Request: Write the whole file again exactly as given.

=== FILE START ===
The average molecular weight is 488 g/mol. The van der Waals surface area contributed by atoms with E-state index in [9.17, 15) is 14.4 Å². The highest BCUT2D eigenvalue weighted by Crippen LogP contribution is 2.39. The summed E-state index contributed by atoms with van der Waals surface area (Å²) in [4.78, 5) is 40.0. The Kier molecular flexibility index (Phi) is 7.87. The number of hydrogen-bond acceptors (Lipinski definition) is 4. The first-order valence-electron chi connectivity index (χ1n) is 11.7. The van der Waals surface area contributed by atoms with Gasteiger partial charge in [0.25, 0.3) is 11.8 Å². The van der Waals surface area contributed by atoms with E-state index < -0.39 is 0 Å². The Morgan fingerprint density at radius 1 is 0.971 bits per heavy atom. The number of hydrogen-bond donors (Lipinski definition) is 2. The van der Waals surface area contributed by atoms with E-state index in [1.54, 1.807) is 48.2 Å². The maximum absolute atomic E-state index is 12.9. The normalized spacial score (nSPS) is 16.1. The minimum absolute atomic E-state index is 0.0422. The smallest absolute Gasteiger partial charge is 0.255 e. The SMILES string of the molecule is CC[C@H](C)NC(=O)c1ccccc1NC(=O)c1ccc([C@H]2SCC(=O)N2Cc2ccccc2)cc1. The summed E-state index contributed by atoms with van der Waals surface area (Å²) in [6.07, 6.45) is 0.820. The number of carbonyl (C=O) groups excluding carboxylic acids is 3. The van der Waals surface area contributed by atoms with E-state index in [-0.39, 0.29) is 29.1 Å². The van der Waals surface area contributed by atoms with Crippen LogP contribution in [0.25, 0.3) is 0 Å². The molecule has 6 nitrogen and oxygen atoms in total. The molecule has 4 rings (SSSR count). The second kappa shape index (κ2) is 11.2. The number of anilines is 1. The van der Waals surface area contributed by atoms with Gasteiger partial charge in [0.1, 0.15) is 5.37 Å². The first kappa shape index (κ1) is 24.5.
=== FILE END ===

The average molecular weight is 488 g/mol. The van der Waals surface area contributed by atoms with E-state index in [9.17, 15) is 14.4 Å². The highest BCUT2D eigenvalue weighted by Crippen LogP contribution is 2.39. The summed E-state index contributed by atoms with van der Waals surface area (Å²) in [4.78, 5) is 40.0. The Kier molecular flexibility index (Phi) is 7.87. The number of hydrogen-bond acceptors (Lipinski definition) is 4. The first-order valence-electron chi connectivity index (χ1n) is 11.7. The van der Waals surface area contributed by atoms with Gasteiger partial charge in [0.25, 0.3) is 11.8 Å². The van der Waals surface area contributed by atoms with E-state index < -0.39 is 0 Å². The Morgan fingerprint density at radius 1 is 0.971 bits per heavy atom. The number of hydrogen-bond donors (Lipinski definition) is 2. The van der Waals surface area contributed by atoms with E-state index in [1.54, 1.807) is 48.2 Å². The maximum absolute atomic E-state index is 12.9. The normalized spacial score (nSPS) is 16.1. The minimum absolute atomic E-state index is 0.0422. The smallest absolute Gasteiger partial charge is 0.255 e. The SMILES string of the molecule is CC[C@H](C)NC(=O)c1ccccc1NC(=O)c1ccc([C@H]2SCC(=O)N2Cc2ccccc2)cc1. The summed E-state index contributed by atoms with van der Waals surface area (Å²) in [6.07, 6.45) is 0.820. The number of carbonyl (C=O) groups excluding carboxylic acids is 3. The van der Waals surface area contributed by atoms with E-state index in [-0.39, 0.29) is 29.1 Å². The van der Waals surface area contributed by atoms with Crippen LogP contribution in [0.25, 0.3) is 0 Å². The molecule has 6 nitrogen and oxygen atoms in total. The molecule has 4 rings (SSSR count). The second kappa shape index (κ2) is 11.2. The number of anilines is 1. The van der Waals surface area contributed by atoms with Gasteiger partial charge in [0.1, 0.15) is 5.37 Å². The first kappa shape index (κ1) is 24.5.